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Friday, 7 June, 2002, 09:43 GMT 10:43 UK
Sex and the royals
Has the Queen been living in the shadow of her father?
Has the Queen been living in the shadow of her father?


The most powerful woman of her caste, a person of inordinate riches, the beneficiary of ingenious myth-making and improvised traditions.

Queen Elizabeth II apparently had every opportunity to transform the monarchy, to modernise and thus to cement its future in an age of declining deference.

But no. Though she is undoubtedly one of her dynasty's most successful monarchs, her triumph is less an index of her personal powers.

They are more a sign of the English Establishment's extraordinary grip on British society and the craven failure of any Parliamentary party to sponsor any debate about a British Republic.

"Anti-moderniser"

The Queen obliged her caste by being an anti-moderniser, a monarch in the manner of a man.

Margaret Thatcher
Beatrix Campbell likens the Queen to Margaret Thatcher
She has presided over the most patriarchal dynasty in Britain, one based on primogeniture. Her modus vivendi has been to reign as if she were her father.

Both Queen Elizabeth and the other most powerful woman of her time, Margaret Thatcher, refused to draw on the collective wisdoms and ambitions of their gender.

Far from lending their strengths to the interests of other women, they brought the mantle of femininity to the patriarchal system.

But it was at precisely that moment in history that patriarchy - as a way of organising the privileged and power of men in families and societies - was losing its legitimacy.

Instead of changing the cultures and priorities of the monarchy, and of parliamentary politics, the Queen steadfastly honoured institutions that were among the most masculinised in British society.

"Shadow of her father"

In the wake of her father's death, the young Elizabeth vowed to reign as he would have done.

Queen Elizabeth II
The Queen steps foot on British soil for the first time since her accession
Instead of seizing the time, as a working woman, a mother and a powerful public figure, to challenge the historic polarisation between men and women, public and private, the professional and the domestic, Elizabeth merely reproduced them.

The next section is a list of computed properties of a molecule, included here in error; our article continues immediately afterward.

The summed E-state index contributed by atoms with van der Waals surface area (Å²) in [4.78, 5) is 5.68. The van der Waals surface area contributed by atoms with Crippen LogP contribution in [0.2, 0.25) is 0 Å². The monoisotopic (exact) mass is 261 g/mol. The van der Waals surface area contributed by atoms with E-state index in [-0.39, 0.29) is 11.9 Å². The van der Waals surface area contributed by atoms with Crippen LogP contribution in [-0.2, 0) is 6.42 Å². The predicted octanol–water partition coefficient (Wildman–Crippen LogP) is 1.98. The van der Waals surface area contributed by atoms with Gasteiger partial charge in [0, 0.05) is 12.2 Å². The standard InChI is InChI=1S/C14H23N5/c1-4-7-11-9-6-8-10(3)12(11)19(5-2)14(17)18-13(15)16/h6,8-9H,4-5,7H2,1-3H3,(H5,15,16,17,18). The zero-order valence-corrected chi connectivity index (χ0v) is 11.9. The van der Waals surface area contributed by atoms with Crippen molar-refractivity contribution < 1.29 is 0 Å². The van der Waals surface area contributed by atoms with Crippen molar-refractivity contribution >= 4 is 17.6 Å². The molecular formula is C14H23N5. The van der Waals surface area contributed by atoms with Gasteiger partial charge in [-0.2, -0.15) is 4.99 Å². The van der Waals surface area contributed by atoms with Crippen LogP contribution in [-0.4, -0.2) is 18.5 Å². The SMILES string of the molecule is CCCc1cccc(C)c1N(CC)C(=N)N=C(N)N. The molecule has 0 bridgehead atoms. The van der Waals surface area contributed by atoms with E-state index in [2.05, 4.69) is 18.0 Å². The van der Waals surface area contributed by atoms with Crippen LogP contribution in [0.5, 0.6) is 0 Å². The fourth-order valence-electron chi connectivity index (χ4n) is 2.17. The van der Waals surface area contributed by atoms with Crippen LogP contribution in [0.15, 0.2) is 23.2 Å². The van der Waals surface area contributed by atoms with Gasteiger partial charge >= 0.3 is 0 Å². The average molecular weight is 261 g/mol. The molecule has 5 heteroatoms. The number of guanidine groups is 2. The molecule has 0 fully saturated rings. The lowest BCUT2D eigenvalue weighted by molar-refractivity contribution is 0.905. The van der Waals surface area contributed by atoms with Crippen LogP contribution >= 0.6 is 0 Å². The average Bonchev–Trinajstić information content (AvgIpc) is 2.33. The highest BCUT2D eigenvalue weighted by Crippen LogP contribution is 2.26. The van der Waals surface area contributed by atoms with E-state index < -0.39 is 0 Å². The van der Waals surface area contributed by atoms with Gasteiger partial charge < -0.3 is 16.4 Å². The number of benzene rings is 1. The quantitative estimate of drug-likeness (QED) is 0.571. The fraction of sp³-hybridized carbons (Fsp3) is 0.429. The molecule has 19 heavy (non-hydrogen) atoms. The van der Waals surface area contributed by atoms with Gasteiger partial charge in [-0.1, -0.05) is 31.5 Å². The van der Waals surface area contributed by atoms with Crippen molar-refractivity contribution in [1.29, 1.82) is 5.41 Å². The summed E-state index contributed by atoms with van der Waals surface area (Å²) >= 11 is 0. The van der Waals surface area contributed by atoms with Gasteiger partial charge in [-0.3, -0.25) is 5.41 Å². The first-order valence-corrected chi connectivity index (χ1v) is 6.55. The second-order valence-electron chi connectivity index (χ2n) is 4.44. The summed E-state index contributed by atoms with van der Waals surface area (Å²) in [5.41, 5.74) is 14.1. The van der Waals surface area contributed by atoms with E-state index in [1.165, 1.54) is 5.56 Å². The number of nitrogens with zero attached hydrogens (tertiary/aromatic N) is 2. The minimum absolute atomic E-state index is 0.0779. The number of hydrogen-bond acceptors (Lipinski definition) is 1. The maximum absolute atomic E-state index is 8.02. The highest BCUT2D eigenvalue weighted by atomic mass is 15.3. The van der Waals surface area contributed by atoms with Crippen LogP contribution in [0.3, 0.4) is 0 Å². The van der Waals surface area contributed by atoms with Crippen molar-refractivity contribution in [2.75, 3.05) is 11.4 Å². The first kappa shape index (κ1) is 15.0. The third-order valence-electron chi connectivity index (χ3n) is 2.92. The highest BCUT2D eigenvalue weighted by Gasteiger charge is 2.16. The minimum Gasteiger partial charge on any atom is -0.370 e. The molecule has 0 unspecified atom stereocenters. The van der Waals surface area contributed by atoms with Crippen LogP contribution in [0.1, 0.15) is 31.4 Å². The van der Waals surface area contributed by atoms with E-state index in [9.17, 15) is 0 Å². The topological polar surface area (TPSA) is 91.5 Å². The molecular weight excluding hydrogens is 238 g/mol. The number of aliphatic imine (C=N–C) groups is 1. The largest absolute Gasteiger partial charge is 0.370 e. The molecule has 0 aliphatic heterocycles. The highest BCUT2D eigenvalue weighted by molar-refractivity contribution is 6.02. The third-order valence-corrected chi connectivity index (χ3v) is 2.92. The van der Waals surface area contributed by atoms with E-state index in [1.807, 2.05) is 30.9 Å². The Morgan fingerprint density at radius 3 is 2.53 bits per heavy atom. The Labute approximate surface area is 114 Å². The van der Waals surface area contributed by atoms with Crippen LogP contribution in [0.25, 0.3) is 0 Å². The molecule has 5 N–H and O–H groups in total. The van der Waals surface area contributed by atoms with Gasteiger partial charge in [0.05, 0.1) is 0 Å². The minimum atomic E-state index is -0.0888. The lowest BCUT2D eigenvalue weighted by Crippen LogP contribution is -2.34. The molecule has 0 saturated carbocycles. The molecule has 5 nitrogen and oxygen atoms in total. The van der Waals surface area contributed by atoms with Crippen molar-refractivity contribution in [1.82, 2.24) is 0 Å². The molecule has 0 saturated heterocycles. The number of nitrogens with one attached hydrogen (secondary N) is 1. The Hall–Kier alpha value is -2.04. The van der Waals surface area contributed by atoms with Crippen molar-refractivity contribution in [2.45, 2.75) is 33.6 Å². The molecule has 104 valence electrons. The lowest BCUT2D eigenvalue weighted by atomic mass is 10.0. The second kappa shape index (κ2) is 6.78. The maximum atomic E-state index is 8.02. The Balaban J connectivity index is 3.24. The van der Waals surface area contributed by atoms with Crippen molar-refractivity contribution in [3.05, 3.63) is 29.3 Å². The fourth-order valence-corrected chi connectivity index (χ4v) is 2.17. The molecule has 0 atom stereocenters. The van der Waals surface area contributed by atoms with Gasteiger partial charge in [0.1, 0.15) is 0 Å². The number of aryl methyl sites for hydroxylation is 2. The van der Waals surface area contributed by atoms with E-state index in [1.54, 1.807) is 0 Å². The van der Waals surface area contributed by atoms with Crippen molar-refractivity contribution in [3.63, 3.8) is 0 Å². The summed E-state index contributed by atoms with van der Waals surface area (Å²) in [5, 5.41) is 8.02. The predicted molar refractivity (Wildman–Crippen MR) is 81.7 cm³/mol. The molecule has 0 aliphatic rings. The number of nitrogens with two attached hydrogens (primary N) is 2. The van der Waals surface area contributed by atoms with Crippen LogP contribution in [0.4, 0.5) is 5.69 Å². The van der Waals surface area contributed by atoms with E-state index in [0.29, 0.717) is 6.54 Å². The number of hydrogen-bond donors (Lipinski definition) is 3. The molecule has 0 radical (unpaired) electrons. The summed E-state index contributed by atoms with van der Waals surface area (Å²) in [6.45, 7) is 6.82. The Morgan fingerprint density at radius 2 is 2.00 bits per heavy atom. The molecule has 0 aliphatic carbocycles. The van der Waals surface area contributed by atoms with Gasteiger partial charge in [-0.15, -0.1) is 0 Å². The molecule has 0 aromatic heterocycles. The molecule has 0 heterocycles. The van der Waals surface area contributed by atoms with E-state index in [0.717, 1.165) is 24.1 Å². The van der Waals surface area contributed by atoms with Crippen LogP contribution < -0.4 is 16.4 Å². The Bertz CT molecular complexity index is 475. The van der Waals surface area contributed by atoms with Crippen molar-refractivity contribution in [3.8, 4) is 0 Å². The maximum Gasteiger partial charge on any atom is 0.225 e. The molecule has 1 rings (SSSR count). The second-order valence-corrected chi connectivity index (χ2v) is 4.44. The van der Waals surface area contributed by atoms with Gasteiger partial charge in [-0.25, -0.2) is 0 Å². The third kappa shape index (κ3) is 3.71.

She clung to the cult of supremacy, expressed in sovereignty and personal dominion that is, of course, the whole purpose of the monarchy.

Unlike the Dutch or Norwegian monarchy, which saw modernisation in a more modest monarchy, one which rendered their royal families more like the people they claimed to serve, Queen Elizabeth showed ill-disguised contempt for their bicycling ways.

She insisted instead upon a sovereignty as the sign that she was not a servant of the people, but their consecrated superior.

"Unprepared"

By bequeathing these values to her son and heir, Prince Charles, she left him utterly unprepared for the challenge of a woman (his wife).

Princess Diana wanted something more ordinary - and yet apparently extraordinary among the Windsors - a companion, an equal, someone who would co-operate in the care of his children.

Her dynasty skilfully invented traditions - typically the investiture of her son as the Prince of Wales - not to synchronise with the age of democracy but to resist its potential incursions on her place and power.

The Royals' purpose was to put on a good show, to be seen, and above all to be seen being supreme.

That is why at the end of her reign many Britons are thinking the unthinkable - that the dynasty of Queen Elizabeth, the dull and the dutiful, is now a dying species.

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